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Almost Done Resetting The Clocks

March 17, 2017

It sounded too strange to be true. A study in Oklahoma said that 4 out of 5 kids, 80% of the kids aged 6-12 know how to read an analog clock. In case you are one of those 80% or just a little rusty on clock terminology, an analog clock is one with a face. It’s round. It has those numbers around the edge. Interestingly, it’s where we get the term “clockwise,” meaning that if the clock were in front of you, if you start at the top and travel toward the right side. Counter-clockwise means you start at the top and travel to the left.

Clocks are where we get the term “half an hour.” An hour is when the large hand goes all the way around the clock face. A half hour means it only travels “halfway.” Unlike a digital clock that shows a “:30” for the half hour, an analog clock will have the big hand pointing at the number 6.

Is this really a thing? Are there really people who cannot read these? Are there people who read the first two paragraphs of this story and went, “Wow, I never knew that!”? Because, I’ll tell you, it feels pretty silly to be explaining how a clock works. Oh sure, of course I know how to read an analog clock. I’m old. But, it’s not just because I’m old that I know. I have a thing for clocks. It’s not anything weird, or obsessive, it’s just that I own a lot of analog clocks.

At work, I have three clocks above my desk. One is set for Mountain Time, (the time zone I’m in.) One is set for Eastern Time, (the time zone two of my call centers are in.) And one is set for Central Time, (the time zone one of my other centers and my client are in.) Of course, the clocks are each an hour apart. 

I got the clocks because sometimes I’m on a call with one call center and they’ll say, “The problem started about 45 minutes ago.” It’s much easier to simply look at their clock and “wind back” the minute hand 3/4 of a turn than it is to do the math in my head. “Okay, they are two hours behind, and then add back 45 minutes. . no, that’s not right, take the 45 minutes off in addition to two hours?”

I like clocks. I have those three at my office. I have another three at my second office. 

Then, I have three at my home office. The office clocks are about $5 at WalMart. The Mountain Time Zone clock in my home office is custom made.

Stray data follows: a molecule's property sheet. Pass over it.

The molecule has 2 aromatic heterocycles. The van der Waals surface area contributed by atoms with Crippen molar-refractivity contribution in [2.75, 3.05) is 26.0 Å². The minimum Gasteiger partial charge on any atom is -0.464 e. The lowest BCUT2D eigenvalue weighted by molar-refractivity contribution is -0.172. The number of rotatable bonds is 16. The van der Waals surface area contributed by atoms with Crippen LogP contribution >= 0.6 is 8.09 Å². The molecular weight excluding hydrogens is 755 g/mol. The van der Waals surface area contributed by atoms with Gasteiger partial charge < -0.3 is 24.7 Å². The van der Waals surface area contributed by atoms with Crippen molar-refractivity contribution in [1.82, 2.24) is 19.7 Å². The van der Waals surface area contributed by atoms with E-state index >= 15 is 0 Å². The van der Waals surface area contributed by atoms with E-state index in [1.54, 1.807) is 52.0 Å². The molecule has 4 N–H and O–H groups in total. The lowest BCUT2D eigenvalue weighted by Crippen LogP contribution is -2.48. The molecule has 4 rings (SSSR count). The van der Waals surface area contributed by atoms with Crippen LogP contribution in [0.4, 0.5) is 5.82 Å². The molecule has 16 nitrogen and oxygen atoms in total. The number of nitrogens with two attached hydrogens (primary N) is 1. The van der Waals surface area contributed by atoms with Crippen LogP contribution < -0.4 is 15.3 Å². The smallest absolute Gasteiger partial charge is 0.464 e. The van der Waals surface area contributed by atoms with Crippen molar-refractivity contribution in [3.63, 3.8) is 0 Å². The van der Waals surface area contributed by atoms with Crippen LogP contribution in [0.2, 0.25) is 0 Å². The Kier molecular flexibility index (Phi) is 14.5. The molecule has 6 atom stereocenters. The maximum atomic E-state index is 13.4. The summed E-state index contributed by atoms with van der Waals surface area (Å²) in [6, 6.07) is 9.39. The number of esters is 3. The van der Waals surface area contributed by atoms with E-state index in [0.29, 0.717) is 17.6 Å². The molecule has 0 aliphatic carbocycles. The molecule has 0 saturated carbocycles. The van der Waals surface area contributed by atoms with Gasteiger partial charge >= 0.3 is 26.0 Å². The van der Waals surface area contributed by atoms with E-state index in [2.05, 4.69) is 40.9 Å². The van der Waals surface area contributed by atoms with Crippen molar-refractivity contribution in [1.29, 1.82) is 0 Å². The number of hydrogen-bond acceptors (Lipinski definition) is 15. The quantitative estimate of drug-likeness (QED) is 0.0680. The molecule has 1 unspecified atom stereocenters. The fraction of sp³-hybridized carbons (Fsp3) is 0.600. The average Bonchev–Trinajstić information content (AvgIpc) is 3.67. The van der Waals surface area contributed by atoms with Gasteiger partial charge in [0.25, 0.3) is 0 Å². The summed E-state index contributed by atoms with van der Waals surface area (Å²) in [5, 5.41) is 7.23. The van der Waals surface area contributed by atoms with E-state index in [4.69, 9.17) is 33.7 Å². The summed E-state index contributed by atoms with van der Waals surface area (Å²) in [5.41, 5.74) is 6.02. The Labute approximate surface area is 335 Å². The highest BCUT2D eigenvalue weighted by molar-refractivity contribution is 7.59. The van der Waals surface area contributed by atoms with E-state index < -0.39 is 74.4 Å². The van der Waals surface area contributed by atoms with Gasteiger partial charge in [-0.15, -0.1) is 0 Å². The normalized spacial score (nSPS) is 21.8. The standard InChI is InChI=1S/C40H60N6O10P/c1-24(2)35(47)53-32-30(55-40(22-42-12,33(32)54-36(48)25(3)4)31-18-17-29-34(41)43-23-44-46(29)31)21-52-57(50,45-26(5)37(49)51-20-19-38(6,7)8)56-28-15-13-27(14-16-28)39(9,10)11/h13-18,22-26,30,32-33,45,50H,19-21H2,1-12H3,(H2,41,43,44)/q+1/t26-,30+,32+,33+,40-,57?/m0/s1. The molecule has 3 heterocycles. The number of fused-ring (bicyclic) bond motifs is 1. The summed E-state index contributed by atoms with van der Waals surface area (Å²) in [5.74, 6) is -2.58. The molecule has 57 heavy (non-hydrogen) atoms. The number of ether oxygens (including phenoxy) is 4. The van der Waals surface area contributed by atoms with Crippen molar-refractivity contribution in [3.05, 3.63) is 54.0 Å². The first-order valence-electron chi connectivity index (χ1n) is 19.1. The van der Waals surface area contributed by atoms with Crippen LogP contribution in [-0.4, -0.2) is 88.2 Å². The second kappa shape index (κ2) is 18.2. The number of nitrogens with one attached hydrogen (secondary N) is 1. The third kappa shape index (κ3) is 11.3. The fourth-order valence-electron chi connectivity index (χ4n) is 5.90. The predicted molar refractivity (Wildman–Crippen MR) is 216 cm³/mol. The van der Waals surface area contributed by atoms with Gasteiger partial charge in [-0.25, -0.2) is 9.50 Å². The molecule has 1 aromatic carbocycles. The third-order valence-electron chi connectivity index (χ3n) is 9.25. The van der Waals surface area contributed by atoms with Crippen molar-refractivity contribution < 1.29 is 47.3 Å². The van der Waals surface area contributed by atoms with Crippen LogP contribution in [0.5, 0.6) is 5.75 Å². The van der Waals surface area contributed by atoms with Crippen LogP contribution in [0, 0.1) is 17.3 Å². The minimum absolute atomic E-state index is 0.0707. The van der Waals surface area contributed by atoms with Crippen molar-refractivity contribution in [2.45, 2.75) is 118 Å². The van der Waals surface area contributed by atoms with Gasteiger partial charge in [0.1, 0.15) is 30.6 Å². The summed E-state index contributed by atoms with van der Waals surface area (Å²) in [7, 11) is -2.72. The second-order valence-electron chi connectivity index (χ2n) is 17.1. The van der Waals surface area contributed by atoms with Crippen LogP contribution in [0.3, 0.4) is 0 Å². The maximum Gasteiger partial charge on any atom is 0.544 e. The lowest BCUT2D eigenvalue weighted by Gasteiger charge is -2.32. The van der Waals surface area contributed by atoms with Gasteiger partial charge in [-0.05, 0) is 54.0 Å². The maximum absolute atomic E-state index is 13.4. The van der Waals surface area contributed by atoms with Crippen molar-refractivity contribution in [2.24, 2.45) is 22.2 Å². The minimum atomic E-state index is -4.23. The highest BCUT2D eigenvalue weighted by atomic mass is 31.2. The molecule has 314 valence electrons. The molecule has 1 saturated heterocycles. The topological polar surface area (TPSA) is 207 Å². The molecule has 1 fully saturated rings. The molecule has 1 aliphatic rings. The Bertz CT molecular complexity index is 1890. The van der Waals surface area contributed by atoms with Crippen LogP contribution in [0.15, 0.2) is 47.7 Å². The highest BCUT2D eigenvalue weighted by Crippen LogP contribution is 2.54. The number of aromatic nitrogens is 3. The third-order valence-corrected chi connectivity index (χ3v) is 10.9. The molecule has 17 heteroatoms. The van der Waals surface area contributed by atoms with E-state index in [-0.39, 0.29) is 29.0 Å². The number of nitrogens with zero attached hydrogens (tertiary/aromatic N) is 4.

My daughter made it for me for Christmas one year.

The problem with all of these clocks is daylight savings time. I have to reset these 9 clocks, plus the car, the microwave, my bedside clock, and my pocketwatch. (Yeah, it’s another analog clock. Maybe it is an obsessive thing.)

Daylight savings time kicked in last weekend. I’m almost done resetting my clocks. I have one more clock in my office. 

It’s unique in that it runs counter-clockwise. Last year I never did get around to changing the time. Fortunately, this year it was already done.

We have other analog clocks around our house. My kids have been exposed to them since they were little and I’m pretty sure they can all read an analog clock. Telling time with that counterclockwise one might be tricky.

Rodney M Bliss is an author, columnist and IT Consultant. His blog updates every weekday. He lives in Pleasant Grove, UT with his lovely wife, thirteen children and grandchildren. 

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(c) 2017 Rodney M Bliss, all rights reserved 

One Comment
  1. it is one thing to read an analog clock, its another thing to think in those terms.
    I grew up with a dad with a similar fixation for clocks, except it was of the digital kind, to the point he made a couple of atomic clocks (really just a cesium oscillator kept at a constant temperature) with satellite displays around the house.
    While I can read those sundial derived clocks, I still think in terms of time digitally. Example, I was to pick up my wife at the airport, she says her flight lands at quarter to two, my digital brain parsed that as two something, not one something, so I was still in the coffee shop nearby when she called to tell me she had arrived. I always need a few seconds to convert analog to digital, and in that case I didn’t have the time because of the total info dump from my wife at that time. She has learned since about how to tell me a time since we were raised with different time “languages”
    Clearly how we measure time is not intuitive, but a learned thing. Even dates are affected. Is that date in the order of small-medium-large(DDMMYY) or medium-small-large(MMDDYY) that are the two common patterns / ‘defacto standards’ in the western world? That is why I stick with a good dejure standard of Large-medium-small (YYYY-MM-DD) of the ISO8601 standard as it also sorts so much easier.
    Time: a subject of many songs

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